Then, subsequent to that, Doris again talks about the need to deliver on the part of the government; they need to fund and open 25 additional nurse practitioner-led clinics, which were promised by the Premier. Of course, she talks about the new commitment of 9,000 that they've committed to this term; they didn't even deliver on the 6,000. She talks about guaranteeing employment for new nursing graduates, full-time. You see, that's another area where the government hasn't lived up to its obligations. I've heard from several graduates recently that they were forced to go to the United States because they were not able to get full-time employment in the province of Ontario. In fact, they weren't able to get permanent employment; they were able to get only about seven and a half months. When you have bills to pay and tuition to pay back, that just doesn't meet the needs of the new graduates. We have to make sure that we continue to invest, keep nurses in the province of Ontario when we've trained them, and we need to continue to attract additional people into that profession. We need to do a better job than what we're doing.

Recently, a woman by the name of Grace Harper, who is very concerned about the nursing shortage and who has written me on several occasions, has gotten together with a group of individuals, and she's talked about her concern. She says, "Did you know the average age of an RN is 45.6 years, 54% are 45 years and older.... The average age of retirement is 56...."

So, you see, the Wellington-Waterloo report refers to a retirement age of 65, but the statistics, according to the College of Nurses, indicate the nurses are retiring at age 56. She goes on to say that by 2008, one third of the nursing workforce will be eligible to retire. This is all according to the College of Nurses statistics. We have a huge, huge problem if we're going to ensure that we have the nurses who are going to be required to do what is necessary for patients.

She also talks about the Liberal mandate of 2003 to hire 8,000 nurses, and now the new promise to hire 9,000. Then she talks about how they broke the first promise of 8,000 and, again, she says, "According to the stats, they hired 3,480 the first year." Again, there is concern.

She also expresses concern about the fact that the 70% full-time that the government promised has not been achieved. She goes on to state that her group is concerned that emergency rooms are being closed, and we know that. Operating rooms are closed, beds are being closed, because there are not the nurses to care for the patients. We're hearing that in the long-term-care homes as well: their inability to find nurse practitioners, their inability to find nurses, their inability to find family doctors who are going to meet the needs of the residents. In fact, I know of at least one home now that, because they couldn't find a family doctor, is taking these older people into the emergency room of the local hospital in order that they can receive care.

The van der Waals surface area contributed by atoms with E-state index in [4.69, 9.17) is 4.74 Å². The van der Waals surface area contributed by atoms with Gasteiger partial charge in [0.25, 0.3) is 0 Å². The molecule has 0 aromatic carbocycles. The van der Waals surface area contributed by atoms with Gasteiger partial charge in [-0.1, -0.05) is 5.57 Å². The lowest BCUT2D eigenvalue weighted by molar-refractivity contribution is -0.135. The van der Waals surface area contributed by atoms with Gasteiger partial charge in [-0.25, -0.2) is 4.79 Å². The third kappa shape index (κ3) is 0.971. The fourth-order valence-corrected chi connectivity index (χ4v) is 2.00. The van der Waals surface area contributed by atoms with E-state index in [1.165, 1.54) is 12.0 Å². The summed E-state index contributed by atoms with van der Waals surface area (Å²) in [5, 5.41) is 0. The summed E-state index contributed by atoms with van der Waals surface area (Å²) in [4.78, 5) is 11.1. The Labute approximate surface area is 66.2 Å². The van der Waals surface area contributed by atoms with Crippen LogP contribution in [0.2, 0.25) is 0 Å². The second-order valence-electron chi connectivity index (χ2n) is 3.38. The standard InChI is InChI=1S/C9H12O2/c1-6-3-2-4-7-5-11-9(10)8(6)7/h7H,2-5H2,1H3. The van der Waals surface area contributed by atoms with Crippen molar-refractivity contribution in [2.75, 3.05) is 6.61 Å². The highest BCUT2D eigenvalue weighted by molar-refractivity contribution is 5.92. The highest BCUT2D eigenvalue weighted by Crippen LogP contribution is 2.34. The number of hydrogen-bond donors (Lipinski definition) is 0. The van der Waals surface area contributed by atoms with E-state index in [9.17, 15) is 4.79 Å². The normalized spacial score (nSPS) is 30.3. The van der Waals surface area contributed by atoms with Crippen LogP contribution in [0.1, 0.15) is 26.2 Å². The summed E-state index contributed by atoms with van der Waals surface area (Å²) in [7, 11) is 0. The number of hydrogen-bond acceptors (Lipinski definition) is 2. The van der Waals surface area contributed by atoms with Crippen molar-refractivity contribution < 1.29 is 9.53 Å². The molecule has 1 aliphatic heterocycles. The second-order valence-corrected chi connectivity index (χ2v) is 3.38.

Grace goes on to say that we need to create a stable supply of nurses, we need to have the retainment and recruitment strategies, we need to expand nursing education programs and enrolment. She says that we need to enhance data collection to improve human resource planning. We need to analyze health trends to match with the required number of nurses. And she warns us that the increase is going to be huge because of the aging baby boomers and the increasing level of critical illness in the population.

They have now met with the RNAO, and they've met with the ONA—they recently met with the Chief Nursing Officer of Ontario—because they urgently want this government to make some strategic changes to address and solve the nursing shortage. Here you have the grassroots up in Listowel area not seeing any action, being concerned about patients and wanting the government to do what we are certainly recommending; that is, implement a comprehensive, long-term physician recruitment strategy and an independent human resource planning body for health care professionals.

There's a high level of concern, not just among patients but among people in the professions. In fact, we hear from doctors and nurses who are concerned about retiring, because there is going to be nobody left to look after their patients. I recently met with a doctor from eastern Ontario who was in his 80s, and so was his wife, but they didn't feel they can retire because there would be no one to take over and be the doctor in that little community. These are some of the situations we are facing in the province of Ontario.